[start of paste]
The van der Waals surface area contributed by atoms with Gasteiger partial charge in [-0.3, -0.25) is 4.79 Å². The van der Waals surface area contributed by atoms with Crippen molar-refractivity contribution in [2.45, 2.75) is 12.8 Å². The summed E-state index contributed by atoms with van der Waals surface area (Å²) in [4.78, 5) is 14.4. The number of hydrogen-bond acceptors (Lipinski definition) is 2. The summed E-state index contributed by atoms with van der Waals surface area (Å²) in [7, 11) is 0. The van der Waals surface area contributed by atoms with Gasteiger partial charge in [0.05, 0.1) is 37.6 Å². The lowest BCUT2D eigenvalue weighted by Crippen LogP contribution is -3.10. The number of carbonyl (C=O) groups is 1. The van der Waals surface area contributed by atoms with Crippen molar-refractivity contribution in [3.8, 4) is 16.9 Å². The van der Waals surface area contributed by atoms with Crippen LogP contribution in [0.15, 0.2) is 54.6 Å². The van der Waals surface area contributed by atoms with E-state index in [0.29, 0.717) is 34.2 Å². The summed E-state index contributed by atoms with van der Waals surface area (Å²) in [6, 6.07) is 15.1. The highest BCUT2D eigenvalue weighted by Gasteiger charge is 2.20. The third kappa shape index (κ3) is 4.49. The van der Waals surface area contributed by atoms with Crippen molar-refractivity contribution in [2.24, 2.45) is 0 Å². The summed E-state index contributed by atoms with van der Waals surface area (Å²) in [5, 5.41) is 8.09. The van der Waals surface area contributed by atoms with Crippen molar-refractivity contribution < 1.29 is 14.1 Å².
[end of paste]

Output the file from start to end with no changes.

The van der Waals surface area contributed by atoms with Gasteiger partial charge in [-0.3, -0.25) is 4.79 Å². The van der Waals surface area contributed by atoms with Crippen molar-refractivity contribution in [2.45, 2.75) is 12.8 Å². The summed E-state index contributed by atoms with van der Waals surface area (Å²) in [4.78, 5) is 14.4. The number of hydrogen-bond acceptors (Lipinski definition) is 2. The summed E-state index contributed by atoms with van der Waals surface area (Å²) in [7, 11) is 0. The van der Waals surface area contributed by atoms with Gasteiger partial charge in [0.05, 0.1) is 37.6 Å². The lowest BCUT2D eigenvalue weighted by Crippen LogP contribution is -3.10. The number of carbonyl (C=O) groups is 1. The van der Waals surface area contributed by atoms with Crippen molar-refractivity contribution in [3.8, 4) is 16.9 Å². The van der Waals surface area contributed by atoms with Crippen LogP contribution in [0.15, 0.2) is 54.6 Å². The van der Waals surface area contributed by atoms with E-state index in [0.29, 0.717) is 34.2 Å². The summed E-state index contributed by atoms with van der Waals surface area (Å²) in [6, 6.07) is 15.1. The highest BCUT2D eigenvalue weighted by Gasteiger charge is 2.20. The third kappa shape index (κ3) is 4.49. The van der Waals surface area contributed by atoms with Crippen molar-refractivity contribution in [2.24, 2.45) is 0 Å². The summed E-state index contributed by atoms with van der Waals surface area (Å²) in [5, 5.41) is 8.09. The van der Waals surface area contributed by atoms with Crippen molar-refractivity contribution < 1.29 is 14.1 Å².